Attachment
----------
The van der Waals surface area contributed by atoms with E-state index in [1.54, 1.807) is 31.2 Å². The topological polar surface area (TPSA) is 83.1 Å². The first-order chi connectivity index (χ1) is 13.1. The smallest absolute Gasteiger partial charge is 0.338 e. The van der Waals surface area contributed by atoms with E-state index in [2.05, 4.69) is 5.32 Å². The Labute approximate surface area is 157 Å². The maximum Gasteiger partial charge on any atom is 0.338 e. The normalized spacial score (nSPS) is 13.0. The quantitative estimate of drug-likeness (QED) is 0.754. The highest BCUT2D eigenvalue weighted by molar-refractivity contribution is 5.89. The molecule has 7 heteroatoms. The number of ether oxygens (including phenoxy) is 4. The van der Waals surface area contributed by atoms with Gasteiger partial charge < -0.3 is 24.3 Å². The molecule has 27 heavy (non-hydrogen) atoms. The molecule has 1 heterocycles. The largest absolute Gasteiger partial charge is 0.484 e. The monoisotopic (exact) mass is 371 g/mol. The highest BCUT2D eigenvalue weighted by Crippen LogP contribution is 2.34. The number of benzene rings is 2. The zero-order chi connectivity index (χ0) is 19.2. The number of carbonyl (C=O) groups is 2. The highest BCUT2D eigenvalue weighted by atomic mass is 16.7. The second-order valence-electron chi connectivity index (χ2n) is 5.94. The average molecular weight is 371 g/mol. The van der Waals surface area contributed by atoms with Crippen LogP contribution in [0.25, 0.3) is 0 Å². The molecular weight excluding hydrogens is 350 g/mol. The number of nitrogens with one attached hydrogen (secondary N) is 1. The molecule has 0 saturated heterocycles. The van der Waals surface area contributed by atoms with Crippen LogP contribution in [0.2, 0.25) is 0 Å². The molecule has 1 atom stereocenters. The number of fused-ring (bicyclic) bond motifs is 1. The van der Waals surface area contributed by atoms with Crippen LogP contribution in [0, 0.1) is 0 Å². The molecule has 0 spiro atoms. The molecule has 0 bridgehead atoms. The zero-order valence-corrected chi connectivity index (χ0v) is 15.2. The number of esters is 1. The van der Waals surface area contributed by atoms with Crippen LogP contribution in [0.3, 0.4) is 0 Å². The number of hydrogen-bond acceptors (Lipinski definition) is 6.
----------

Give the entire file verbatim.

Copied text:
The van der Waals surface area contributed by atoms with E-state index in [1.54, 1.807) is 31.2 Å². The topological polar surface area (TPSA) is 83.1 Å². The first-order chi connectivity index (χ1) is 13.1. The smallest absolute Gasteiger partial charge is 0.338 e. The van der Waals surface area contributed by atoms with E-state index in [2.05, 4.69) is 5.32 Å². The Labute approximate surface area is 157 Å². The maximum Gasteiger partial charge on any atom is 0.338 e. The normalized spacial score (nSPS) is 13.0. The quantitative estimate of drug-likeness (QED) is 0.754. The highest BCUT2D eigenvalue weighted by molar-refractivity contribution is 5.89. The molecule has 7 heteroatoms. The number of ether oxygens (including phenoxy) is 4. The van der Waals surface area contributed by atoms with Gasteiger partial charge < -0.3 is 24.3 Å². The molecule has 27 heavy (non-hydrogen) atoms. The molecule has 1 heterocycles. The largest absolute Gasteiger partial charge is 0.484 e. The monoisotopic (exact) mass is 371 g/mol. The highest BCUT2D eigenvalue weighted by Crippen LogP contribution is 2.34. The number of benzene rings is 2. The zero-order chi connectivity index (χ0) is 19.2. The number of carbonyl (C=O) groups is 2. The highest BCUT2D eigenvalue weighted by atomic mass is 16.7. The second-order valence-electron chi connectivity index (χ2n) is 5.94. The average molecular weight is 371 g/mol. The van der Waals surface area contributed by atoms with Crippen LogP contribution in [0.25, 0.3) is 0 Å². The molecular weight excluding hydrogens is 350 g/mol. The number of nitrogens with one attached hydrogen (secondary N) is 1. The molecule has 0 saturated heterocycles. The van der Waals surface area contributed by atoms with Crippen LogP contribution in [0.2, 0.25) is 0 Å². The molecule has 1 atom stereocenters. The number of fused-ring (bicyclic) bond motifs is 1. The van der Waals surface area contributed by atoms with Crippen LogP contribution in [0, 0.1) is 0 Å². The molecule has 0 spiro atoms. The molecule has 0 bridgehead atoms. The zero-order valence-corrected chi connectivity index (χ0v) is 15.2. The number of esters is 1. The van der Waals surface area contributed by atoms with Crippen LogP contribution in [0.3, 0.4) is 0 Å². The number of hydrogen-bond acceptors (Lipinski definition) is 6.